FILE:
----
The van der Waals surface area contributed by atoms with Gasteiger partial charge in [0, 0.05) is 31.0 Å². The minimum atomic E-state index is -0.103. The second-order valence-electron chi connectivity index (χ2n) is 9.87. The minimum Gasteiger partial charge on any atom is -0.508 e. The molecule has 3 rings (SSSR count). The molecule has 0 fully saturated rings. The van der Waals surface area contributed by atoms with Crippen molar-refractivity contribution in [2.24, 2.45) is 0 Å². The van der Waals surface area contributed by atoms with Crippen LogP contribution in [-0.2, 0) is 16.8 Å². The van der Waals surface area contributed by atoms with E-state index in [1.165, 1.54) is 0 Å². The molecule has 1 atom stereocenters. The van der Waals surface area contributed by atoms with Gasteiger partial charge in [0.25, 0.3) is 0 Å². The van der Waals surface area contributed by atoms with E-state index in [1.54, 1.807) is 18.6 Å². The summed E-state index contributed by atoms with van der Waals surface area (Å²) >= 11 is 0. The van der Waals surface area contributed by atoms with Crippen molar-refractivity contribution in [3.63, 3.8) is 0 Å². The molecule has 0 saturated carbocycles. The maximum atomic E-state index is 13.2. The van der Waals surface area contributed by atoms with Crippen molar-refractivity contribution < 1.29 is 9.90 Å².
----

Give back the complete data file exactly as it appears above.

The van der Waals surface area contributed by atoms with Gasteiger partial charge in [0, 0.05) is 31.0 Å². The minimum atomic E-state index is -0.103. The second-order valence-electron chi connectivity index (χ2n) is 9.87. The minimum Gasteiger partial charge on any atom is -0.508 e. The molecule has 3 rings (SSSR count). The molecule has 0 fully saturated rings. The van der Waals surface area contributed by atoms with Crippen molar-refractivity contribution in [2.24, 2.45) is 0 Å². The van der Waals surface area contributed by atoms with Crippen LogP contribution in [-0.2, 0) is 16.8 Å². The van der Waals surface area contributed by atoms with E-state index in [1.165, 1.54) is 0 Å². The molecule has 1 atom stereocenters. The van der Waals surface area contributed by atoms with Gasteiger partial charge in [0.25, 0.3) is 0 Å². The van der Waals surface area contributed by atoms with E-state index in [1.54, 1.807) is 18.6 Å². The summed E-state index contributed by atoms with van der Waals surface area (Å²) >= 11 is 0. The van der Waals surface area contributed by atoms with Crippen molar-refractivity contribution in [3.63, 3.8) is 0 Å². The molecule has 0 saturated carbocycles. The maximum atomic E-state index is 13.2. The van der Waals surface area contributed by atoms with Crippen molar-refractivity contribution < 1.29 is 9.90 Å².